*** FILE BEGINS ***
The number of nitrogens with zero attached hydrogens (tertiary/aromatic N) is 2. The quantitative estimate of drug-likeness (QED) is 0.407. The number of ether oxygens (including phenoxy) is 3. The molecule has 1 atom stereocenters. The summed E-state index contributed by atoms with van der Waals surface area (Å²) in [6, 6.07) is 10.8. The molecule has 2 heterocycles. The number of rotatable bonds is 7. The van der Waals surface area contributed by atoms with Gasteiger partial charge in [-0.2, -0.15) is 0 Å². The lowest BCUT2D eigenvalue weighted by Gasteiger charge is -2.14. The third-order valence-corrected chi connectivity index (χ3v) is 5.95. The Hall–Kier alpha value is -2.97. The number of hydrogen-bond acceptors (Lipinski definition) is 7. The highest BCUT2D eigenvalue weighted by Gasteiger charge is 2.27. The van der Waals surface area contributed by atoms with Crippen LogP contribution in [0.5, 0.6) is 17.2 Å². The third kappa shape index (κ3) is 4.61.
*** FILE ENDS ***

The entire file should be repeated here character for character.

The number of nitrogens with zero attached hydrogens (tertiary/aromatic N) is 2. The quantitative estimate of drug-likeness (QED) is 0.407. The number of ether oxygens (including phenoxy) is 3. The molecule has 1 atom stereocenters. The summed E-state index contributed by atoms with van der Waals surface area (Å²) in [6, 6.07) is 10.8. The molecule has 2 heterocycles. The number of rotatable bonds is 7. The van der Waals surface area contributed by atoms with Gasteiger partial charge in [-0.2, -0.15) is 0 Å². The lowest BCUT2D eigenvalue weighted by Gasteiger charge is -2.14. The third-order valence-corrected chi connectivity index (χ3v) is 5.95. The Hall–Kier alpha value is -2.97. The number of hydrogen-bond acceptors (Lipinski definition) is 7. The highest BCUT2D eigenvalue weighted by Gasteiger charge is 2.27. The van der Waals surface area contributed by atoms with Crippen LogP contribution in [0.5, 0.6) is 17.2 Å². The third kappa shape index (κ3) is 4.61.